Thilak came to mind and with him a song penned by Ven Pallegama Hemarathana Thero which he sang at his maiden and only one-man concert, ‘Vihinsana (Extreme Cruelty),’ held in late 1991 at the Peradeniya University Gymnasium. Gunadasa Kapuge, being a song short for his album ‘Kampana’ later requested it from Thilak.

It was about a young man detained and tortured in the late eighties. It’s the song of a man who had got ‘the inevitable call’ as he waited in the departure lounge which, physically, was a cell. He was about to go to that ‘beyond’ to which Shelton had gone and Satheesh would go to 21 years later. This line came to me: ‘daetha paa vijaya taemba yadina maa mithurane…baethi pemin numba dakimi maranaye kavluven (my dear friends whose hands and feet yearn for the winning post…I see you with loving affection from death’s window.’

These ‘beyonds,’ if you will, are obviously lesser shores than that alluded to by Dalton Alwis. There are boatmen who carry us some distance and then there's one who has taught us to navigate sansaric waters. We step from vessel to vessel, like I stepped from one conversation to another, a moment to several moments from a long time ago, song to song.

It’s as though we are awaiting calls but are not given to listening and therefore do not hear. We don’t even know that we are in a departure lounge, which of course means we can, if we want, leave. Wrong departure lounges, wrong exits, wrong flights and wrong destinations abound.

‘Pamaa novanne…andura vaetenne…yanavaanam..enne…’. [It’s late evening. Do not tarry. If you want to go, come.]

There’s such compassion and wisdom in these lines. Dalton, Shelton, Satheesh and Ustad Podiappuhamy have passed on. Where they are, what they do, we do not know. What they left behind are canoes that take us to better lands. Good enough for now, Kolonnawe Silibiris would agree.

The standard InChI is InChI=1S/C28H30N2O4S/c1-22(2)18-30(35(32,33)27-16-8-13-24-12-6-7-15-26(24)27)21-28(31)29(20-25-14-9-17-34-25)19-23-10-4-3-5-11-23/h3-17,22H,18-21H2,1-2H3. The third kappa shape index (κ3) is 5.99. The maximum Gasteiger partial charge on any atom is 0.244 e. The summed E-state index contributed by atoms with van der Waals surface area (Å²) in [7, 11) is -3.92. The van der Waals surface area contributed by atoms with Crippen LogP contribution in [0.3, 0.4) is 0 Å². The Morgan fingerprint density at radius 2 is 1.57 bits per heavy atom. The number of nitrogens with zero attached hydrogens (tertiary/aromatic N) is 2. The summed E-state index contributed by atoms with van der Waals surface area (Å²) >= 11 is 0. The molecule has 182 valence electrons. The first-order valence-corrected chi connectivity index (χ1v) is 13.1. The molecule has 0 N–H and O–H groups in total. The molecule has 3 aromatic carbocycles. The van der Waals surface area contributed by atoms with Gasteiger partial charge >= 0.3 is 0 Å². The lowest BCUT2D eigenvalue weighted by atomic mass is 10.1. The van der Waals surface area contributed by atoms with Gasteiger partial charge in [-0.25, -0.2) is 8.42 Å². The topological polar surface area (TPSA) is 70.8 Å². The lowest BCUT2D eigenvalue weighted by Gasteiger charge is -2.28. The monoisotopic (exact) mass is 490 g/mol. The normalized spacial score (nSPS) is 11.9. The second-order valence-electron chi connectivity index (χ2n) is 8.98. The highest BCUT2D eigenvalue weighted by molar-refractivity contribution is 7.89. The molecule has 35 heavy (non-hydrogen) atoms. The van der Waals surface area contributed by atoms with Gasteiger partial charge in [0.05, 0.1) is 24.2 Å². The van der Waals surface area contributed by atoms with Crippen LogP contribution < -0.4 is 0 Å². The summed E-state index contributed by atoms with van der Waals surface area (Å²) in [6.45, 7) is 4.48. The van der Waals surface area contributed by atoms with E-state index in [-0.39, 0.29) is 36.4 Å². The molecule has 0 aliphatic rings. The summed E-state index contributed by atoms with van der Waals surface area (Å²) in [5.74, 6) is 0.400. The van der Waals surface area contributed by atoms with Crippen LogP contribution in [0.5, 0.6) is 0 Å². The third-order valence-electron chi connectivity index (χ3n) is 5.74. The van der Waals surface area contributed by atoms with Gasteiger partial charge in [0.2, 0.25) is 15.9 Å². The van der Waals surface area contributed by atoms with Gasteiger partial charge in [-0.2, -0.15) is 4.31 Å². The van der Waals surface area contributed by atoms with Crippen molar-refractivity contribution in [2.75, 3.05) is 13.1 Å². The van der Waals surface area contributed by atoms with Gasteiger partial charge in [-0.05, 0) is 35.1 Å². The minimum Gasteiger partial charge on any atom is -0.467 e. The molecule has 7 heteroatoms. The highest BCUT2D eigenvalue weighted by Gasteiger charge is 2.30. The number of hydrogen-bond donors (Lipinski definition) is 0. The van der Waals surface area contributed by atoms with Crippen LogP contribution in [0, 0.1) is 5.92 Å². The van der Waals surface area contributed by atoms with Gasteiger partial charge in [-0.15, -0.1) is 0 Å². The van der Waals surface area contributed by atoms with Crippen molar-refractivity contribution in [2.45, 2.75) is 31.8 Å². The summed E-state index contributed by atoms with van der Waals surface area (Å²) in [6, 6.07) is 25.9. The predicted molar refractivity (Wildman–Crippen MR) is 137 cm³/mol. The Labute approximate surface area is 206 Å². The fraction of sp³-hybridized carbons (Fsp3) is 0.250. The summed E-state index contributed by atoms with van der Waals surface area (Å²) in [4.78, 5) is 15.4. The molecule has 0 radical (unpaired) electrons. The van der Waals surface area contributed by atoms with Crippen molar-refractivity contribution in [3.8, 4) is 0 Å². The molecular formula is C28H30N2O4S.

Other articles in the series 'In Passing...':  [published in the 'Daily News']   
Eyes that watch the world and cannot be forgotten 
 Let's start with the credits, shall we? 
The 'We' that 'I' forgot 
'Duwapang Askey,' screamed a legend, almost 40 years ago
Dances with daughters
Reflections on shameless writing
Is the old house still standing?
 Magic doesn't make its way into the classifieds

Small is beautiful and is a consolation  
Distance is a product of the will
Akalanka Athukorala, at 13+ already a hurricane hunter
Did the mountain move, and if so why?
Ever been out of Colombo?
Anya Raux educated me about Juvenile Idiopathic Arthritis (JIA)
Wicky's Story You can always go to GOAT Mountain
Let's learn the art of embracing damage
Kandy Lake is lined with poetry
There's never a 'right moment' for love
A love note to an unknown address in Los Angeles
A dusk song for Rasika Jayakody
How about creating some history?
How far away are the faraway places?
There ARE good people!
Re-placing people in the story of schooldays  
When we stop, we can begin to learn
Routine and pattern can checkmate poetry

Janani Amanda Umandi threw a b'day party for her father 
Sriyani and her serendipity shop
Forget constellations and the names of oceans
Where's your 'One, Galle Face'?
Maps as wrapping paper, roads as ribbons
Yasaratne, the gentle giant of Divulgane  
Katharagama and Athara Maga
Victories are made by assists
Lost and found between weaver and weave
The Dhammapada and word-intricacies
S.A. Dissanayake taught children to walk in the clouds
White is a color we forget too often  
The most beautiful road is yet to meet a cartographer